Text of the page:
In a high tech startup, whether small or large, a lot of the challenges come in scaling the business. Scalability challenges hit you on many fronts from how many batteries you have access to to the number of service centers you can get going. Recent service experiences have me asking the question, can Tesla service scale with the rest of the business?
We’re still pretty early in Tesla’s history and the service centers are still going above and beyond when it comes to service. Some of this is to make up for early design and quality challenges, and some of it is to make up for how few service centers they have. Either way, Tesla has done a stellar job with customer satisfaction this point — for the second year in a row Tesla has topped Consumer Reports satisfaction index.
But as more people own the Model S, and with its hefty price tag, the expectations for service remain high or are even growing as time passes. Tesla is on a mission to set up as many Superchargers as possible to enable the EV transformation of the planet, but are they keeping up with Service Centers as their customer base grows?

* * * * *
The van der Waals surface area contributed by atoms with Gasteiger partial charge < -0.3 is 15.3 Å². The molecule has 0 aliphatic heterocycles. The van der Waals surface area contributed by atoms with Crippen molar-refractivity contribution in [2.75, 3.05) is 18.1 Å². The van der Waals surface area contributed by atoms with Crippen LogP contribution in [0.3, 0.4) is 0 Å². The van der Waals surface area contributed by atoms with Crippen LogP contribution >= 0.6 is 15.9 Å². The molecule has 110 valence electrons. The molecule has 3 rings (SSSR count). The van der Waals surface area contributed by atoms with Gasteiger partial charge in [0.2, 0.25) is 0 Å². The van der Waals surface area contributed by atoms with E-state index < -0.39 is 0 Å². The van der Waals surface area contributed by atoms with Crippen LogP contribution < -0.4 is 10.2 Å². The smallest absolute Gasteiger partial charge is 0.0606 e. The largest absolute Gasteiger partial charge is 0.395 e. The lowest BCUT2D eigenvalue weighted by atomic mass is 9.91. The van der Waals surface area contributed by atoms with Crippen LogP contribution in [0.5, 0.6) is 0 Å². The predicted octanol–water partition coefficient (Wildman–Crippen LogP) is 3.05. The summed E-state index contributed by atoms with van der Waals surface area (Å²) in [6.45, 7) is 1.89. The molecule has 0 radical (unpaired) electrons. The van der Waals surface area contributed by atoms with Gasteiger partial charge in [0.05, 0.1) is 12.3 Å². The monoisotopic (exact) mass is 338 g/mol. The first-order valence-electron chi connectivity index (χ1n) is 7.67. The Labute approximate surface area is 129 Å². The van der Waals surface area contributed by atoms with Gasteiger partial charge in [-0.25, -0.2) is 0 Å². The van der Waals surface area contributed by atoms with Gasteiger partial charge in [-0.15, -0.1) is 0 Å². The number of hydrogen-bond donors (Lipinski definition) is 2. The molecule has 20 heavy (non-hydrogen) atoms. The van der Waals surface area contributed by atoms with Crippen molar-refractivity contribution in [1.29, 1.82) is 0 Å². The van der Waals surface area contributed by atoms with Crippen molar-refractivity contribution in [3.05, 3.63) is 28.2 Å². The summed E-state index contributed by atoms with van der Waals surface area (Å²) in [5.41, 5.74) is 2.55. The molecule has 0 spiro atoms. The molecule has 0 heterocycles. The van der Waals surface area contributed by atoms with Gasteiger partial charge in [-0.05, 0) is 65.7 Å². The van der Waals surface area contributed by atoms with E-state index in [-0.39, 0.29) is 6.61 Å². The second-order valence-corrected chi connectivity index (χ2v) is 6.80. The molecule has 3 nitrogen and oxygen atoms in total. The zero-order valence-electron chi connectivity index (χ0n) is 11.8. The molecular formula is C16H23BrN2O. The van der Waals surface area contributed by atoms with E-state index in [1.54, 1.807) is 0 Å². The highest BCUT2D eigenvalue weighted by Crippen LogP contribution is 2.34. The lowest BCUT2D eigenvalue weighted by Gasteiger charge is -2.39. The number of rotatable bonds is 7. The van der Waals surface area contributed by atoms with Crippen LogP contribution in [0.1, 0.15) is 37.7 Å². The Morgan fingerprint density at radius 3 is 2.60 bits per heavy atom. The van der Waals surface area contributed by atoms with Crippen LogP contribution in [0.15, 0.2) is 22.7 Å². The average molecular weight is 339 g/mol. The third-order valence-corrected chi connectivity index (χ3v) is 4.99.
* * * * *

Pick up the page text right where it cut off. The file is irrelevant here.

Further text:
When you buy a car of any type, but especially a $100K car, you don’t really expect the vendor to be uninterested in routine maintenance. That was my experience when I called for my first tire rotation. Sure, a whole lot of routine maintenance is gone thanks to the marvels of the Model S design, but I still need to get those tires taken care of. In my experience, Tesla would rather you went somewhere else.
Tesla doesn’t want to do routine maintenance.
The other thing we’ve all gotten used to is reasonable scheduling for service when an issue comes up. Generally when I need to take my ICE cars in for service the most I have to wait is 1-2 days. My recent experience with Tesla was 13 days to get a 12V battery issue taken care of. Some of that was due to weather and a holiday but there were at least 7 normal business days where they could not do the service as they were overloaded.